Steamed Persimmon Pudding

For December’s International Incident Party, our lovely host Penny at Jeroxie: Addicting & Consuming asked us to focus on the colors (or colours) of our fares.  Jeroxie‘s blog is out of Melbourne, Australia and for some of you that don’t know (just kidding… all my readers are smart) Australia is in the Southern Hemisphere, this means it is summer there right now, so everything is colorful.  But, here in Bulgaria…. well, I don’t have to dream too hard to have a white Christmas.

I decided to let the ladies market be my guide and help me find some inspiring colors of winter. Despite the frigid temperatures outside, color could be found in one of my new favorite seasonal products, the persimmon!  It’s bold orange hue invokes feelings of warmth during these chilly times.

I added the Steamed Persimmon Pudding to my Thanksgiving menu, but because I lacked some of the tools necessary to follow the recipe exactly (see italicized note below), I need to do some major tweaking.  The first time around, I ended up under cooking it a tad and it didn’t un-mold properly.  It fell apart, so we had to settle for snacking on the delicious chunks.  I loved the flavors of this pudding/cake, so much I was determined to make it again… successfully.  The spices are present and harmonious, but not overpowering.  The texture is moist, yet crumbly and I knew the IIP was the perfect occasion for a second attempt.

I learned a trick about persimmons that I wanted to share.  When I bought my persimmons for this dish they were rock hard.  The recipe calls for soften or ripe persimmons to make the puree.  Having not worked with persimmons perviously, I needed to do some research about how to quickly ripen persimmons.  The best tip I found called for putting them in the freezer overnight than let them thaw out slowly the next day.  This doesn’t ripen the flavors per say, but does make the flesh scoop-able. Persimmons can take weeks to ripen, which was time I didn’t have.

Steamed Persimmon Pudding – adapted from Bon Appetit

11/2 cups (9oz/ 257g) all purpose flour
11/2 tsp baking powder
1/2 tsp ground ginger
1/4 tsp freshly ground nutmeg
1/4 tsp ground cinnamon
1/4 tsp kosher salt
11/2 (10.5oz/300g) granulated sugar
1/2 cup (4oz/114g) unsalted butter, room temperature
2 lg eggs, room temperature
3/4 cup (6oz/170g) fresh persimmon pulp, from about 2 persimmons
1 tbsp fresh lemon juice
1/4 cup apricot preserves
The original recipe calles for an 8-cup metal pudding mold, with center tube and lid, but I didn’t have anything remotely suitable.  So, I had to improvise quite a bit, which resulted with my “pudding” have a more cake like texture.
Pre-heat the oven to 275F (135C), place a boiling pan or something large enough to hold the mold in the oven and fill with boiling water. You could also put a rack in the pan of water, but I didn’t.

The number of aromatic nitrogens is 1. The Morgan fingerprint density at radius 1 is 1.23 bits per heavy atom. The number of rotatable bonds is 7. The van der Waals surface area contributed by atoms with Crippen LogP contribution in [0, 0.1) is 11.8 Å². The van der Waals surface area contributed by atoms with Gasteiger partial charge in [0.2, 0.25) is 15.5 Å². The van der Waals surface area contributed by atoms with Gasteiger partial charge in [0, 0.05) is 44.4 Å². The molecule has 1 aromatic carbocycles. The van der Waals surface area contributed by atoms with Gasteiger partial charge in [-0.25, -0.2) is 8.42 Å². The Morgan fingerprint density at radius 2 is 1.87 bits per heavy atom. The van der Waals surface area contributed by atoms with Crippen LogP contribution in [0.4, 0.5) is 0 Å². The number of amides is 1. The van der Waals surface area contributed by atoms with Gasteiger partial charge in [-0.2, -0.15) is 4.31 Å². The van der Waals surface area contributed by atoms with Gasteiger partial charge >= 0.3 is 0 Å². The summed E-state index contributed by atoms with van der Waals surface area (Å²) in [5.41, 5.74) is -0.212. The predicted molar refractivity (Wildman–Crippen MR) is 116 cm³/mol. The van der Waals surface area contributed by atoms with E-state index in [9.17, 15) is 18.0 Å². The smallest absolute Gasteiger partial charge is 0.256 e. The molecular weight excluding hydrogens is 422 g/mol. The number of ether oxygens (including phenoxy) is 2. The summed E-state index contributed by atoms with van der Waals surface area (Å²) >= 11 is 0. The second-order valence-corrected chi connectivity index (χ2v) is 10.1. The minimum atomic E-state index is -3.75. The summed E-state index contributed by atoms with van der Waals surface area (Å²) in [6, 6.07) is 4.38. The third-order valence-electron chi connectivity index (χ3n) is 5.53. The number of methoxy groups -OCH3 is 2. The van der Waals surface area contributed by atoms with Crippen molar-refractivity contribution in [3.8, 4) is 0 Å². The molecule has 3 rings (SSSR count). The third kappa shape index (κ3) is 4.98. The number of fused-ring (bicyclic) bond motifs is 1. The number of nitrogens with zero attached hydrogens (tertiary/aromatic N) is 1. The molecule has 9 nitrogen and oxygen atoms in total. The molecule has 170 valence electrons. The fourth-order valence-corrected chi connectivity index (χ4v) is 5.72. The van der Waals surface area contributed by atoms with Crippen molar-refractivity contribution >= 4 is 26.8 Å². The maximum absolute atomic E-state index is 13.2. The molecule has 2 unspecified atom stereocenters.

Butter and flour a bunt cake or other cake mold with a central tube. Bring a large pot of water to a boil.
Whisk flour and the first 5 dry ingredients together and set aside.
Using an electric mixer or a stand mixer fitted with the paddle attachment, beat sugar and butter in a large bowl till incorporated and pale in color. Add eggs separately and beat well after each addition. Slowly add flour and beat well until blended. Mix in the persimmon puree and lemon juice.
Carefully pour or spoon batter in to the prepared pan. Here is where the recipe gets tricky. Cover the pan tightly with buttered and floured parchment paper and foil. Bake for about 2 hours. After the second hour carefully check for doneness, if tester comes out clean it is done. Remove from oven and uncover.  Let cool, almost completely then invert onto a plate. Brush with apricot preserves.
Serve at room temperature.
I was very happy with the outcome of my second attempt. The pudding was consumed quite quickly. I would like to get the proper lidded pudding mold and try it again next year, just to see how the results differ. I can imagine the texture would be much moister… Here is to next year! Thanks again to Jeroxie for hosting!

If you enjoy my website, please“Like” my page on Facebook or follow me on Twitter where you can find daily updates and photos of life on the farm and in the kitchen.


Author: caseyangelova

Eating, Gardening & Living in Bulgaria

Leave a Reply

Fill in your details below or click an icon to log in: Logo

You are commenting using your account. Log Out / Change )

Twitter picture

You are commenting using your Twitter account. Log Out / Change )

Facebook photo

You are commenting using your Facebook account. Log Out / Change )

Google+ photo

You are commenting using your Google+ account. Log Out / Change )

Connecting to %s